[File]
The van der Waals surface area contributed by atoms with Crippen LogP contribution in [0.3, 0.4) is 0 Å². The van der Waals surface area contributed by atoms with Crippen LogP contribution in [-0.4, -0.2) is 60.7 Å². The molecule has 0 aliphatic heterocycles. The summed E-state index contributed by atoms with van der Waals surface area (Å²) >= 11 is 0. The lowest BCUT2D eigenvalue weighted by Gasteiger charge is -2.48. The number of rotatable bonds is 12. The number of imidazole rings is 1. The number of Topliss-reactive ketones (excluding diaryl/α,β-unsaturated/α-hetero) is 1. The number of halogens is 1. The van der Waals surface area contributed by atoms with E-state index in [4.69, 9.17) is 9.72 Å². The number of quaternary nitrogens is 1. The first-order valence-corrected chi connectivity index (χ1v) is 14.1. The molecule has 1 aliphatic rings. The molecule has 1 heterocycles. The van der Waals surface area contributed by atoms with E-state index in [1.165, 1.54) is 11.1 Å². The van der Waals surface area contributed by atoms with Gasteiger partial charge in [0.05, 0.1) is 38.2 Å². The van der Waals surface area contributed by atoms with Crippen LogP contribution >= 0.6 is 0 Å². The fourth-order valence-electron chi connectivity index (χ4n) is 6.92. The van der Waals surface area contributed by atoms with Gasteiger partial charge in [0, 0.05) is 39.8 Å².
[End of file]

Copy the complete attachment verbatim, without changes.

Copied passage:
The van der Waals surface area contributed by atoms with Crippen LogP contribution in [0.3, 0.4) is 0 Å². The van der Waals surface area contributed by atoms with Crippen LogP contribution in [-0.4, -0.2) is 60.7 Å². The molecule has 0 aliphatic heterocycles. The summed E-state index contributed by atoms with van der Waals surface area (Å²) >= 11 is 0. The lowest BCUT2D eigenvalue weighted by Gasteiger charge is -2.48. The number of rotatable bonds is 12. The number of imidazole rings is 1. The number of Topliss-reactive ketones (excluding diaryl/α,β-unsaturated/α-hetero) is 1. The number of halogens is 1. The van der Waals surface area contributed by atoms with E-state index in [4.69, 9.17) is 9.72 Å². The number of quaternary nitrogens is 1. The first-order valence-corrected chi connectivity index (χ1v) is 14.1. The molecule has 1 aliphatic rings. The molecule has 1 heterocycles. The van der Waals surface area contributed by atoms with E-state index in [1.165, 1.54) is 11.1 Å². The van der Waals surface area contributed by atoms with Gasteiger partial charge in [0.05, 0.1) is 38.2 Å². The van der Waals surface area contributed by atoms with Crippen LogP contribution >= 0.6 is 0 Å². The fourth-order valence-electron chi connectivity index (χ4n) is 6.92. The van der Waals surface area contributed by atoms with Gasteiger partial charge in [0, 0.05) is 39.8 Å².